LOGAN — On Friday, Jan. 17, the Hot Cup in downtown Logan hosted a book signing for Logan native Matt Browning, communications director at West Virginia State University. His book, “Bookstore Explorer: West Virginia,” was published by West Virginia State University Press last December.
Browning decided to dedicate his book to the late Tracy Baisden, his English teacher at Logan High School.
“It was in her class where I really felt like writing could be something I could do as a career,” he said.
His idea for the book came as a result of his travels throughout the Mountain State.
“As a hobby, when I was traveling, I kept going to independent bookstores,” he said. “I was Instagramming them on my social media page, and it kind of took off. I found a bit of a following, and I thought, ‘Maybe there’s a book in all of that.’ ”
The result was “Bookstore Explorer: West Virginia” — a collection of reviews and color photographs of more than 30 independent bookstores in the state, accompanied with their locations, descriptions and quotes from their booksellers.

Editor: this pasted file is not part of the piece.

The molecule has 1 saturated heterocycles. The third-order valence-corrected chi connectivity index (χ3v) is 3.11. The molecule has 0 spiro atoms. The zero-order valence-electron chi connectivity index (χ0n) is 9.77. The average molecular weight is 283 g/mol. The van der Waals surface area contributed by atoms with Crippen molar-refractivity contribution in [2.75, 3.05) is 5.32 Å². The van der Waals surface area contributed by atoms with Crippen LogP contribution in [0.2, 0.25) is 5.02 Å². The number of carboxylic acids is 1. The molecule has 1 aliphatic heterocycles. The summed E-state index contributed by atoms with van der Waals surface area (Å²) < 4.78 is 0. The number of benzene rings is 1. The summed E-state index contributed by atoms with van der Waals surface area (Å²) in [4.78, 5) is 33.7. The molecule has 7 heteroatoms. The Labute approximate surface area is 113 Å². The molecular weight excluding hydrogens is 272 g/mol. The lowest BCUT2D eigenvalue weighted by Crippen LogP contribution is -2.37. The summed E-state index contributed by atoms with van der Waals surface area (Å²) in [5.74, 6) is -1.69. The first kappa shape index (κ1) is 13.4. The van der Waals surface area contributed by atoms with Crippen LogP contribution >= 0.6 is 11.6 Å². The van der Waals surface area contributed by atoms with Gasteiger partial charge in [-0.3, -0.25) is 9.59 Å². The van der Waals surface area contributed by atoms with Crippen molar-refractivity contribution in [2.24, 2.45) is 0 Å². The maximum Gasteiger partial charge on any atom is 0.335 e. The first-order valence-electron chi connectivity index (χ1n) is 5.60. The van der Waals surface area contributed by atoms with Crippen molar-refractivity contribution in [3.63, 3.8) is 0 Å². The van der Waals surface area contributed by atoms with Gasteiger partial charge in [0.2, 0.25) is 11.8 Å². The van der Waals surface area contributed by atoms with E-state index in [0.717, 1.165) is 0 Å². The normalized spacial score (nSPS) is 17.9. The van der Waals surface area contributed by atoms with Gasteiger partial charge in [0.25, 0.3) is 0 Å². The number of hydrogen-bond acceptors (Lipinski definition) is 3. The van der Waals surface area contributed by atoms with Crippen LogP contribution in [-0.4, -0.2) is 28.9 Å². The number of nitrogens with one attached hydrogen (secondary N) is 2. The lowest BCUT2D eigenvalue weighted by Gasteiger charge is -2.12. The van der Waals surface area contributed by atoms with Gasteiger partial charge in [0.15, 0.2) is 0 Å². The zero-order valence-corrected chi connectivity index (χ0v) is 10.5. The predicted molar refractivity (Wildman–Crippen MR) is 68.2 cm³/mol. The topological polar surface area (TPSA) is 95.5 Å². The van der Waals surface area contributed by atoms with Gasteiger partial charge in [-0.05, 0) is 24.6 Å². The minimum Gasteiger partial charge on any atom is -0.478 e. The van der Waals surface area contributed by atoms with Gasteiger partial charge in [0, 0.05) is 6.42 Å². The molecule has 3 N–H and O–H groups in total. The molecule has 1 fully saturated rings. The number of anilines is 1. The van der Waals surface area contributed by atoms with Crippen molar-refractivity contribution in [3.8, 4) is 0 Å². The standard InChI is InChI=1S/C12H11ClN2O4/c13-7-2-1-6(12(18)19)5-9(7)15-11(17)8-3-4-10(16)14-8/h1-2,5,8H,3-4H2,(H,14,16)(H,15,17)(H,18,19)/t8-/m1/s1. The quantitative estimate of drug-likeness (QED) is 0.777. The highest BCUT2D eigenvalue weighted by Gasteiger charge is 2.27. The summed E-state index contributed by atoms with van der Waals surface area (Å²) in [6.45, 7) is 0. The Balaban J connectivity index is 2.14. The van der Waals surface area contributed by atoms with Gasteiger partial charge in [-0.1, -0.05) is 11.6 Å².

“It came together beautifully,” Browning said. “It looks beautiful. It’s well-edited, and it’s a polished final product. I couldn’t be happier, without a doubt.”
Included in the book is Michael Esposito’s Stratton Street Bookstore in downtown Logan.
“The store exudes a certain old-fashioned charm,” Browning wrote. “Customers ... will find plenty of charm, plenty of books, and plenty of Appalachian hospitality in Michael.”
“‘Bookstore Explorer: West Virginia’ is an excellent review of bookstores in West Virginia,” Esposito said. “Where would we be without books? Likewise, where would we be without bookstores to make those books available to people? A book can change a person’s life.”
Browning autographed and sold 20 copies at Hot Cup. He donated the proceeds to the L.T. Baisden Memorial Scholarship in honor of his former teacher.
“I want people of West Virginia or anywhere that reads this book to know that bookstores are a tourist destination,” Browning said. “People think that independent bookstores are sort of a dying breed. They’re not. The research has shown in the past several years that your independents are on the way back up and your chain shops are on the way down. People want to shop small and shop local and support local business, and the independent bookstore is the perfect example of that.”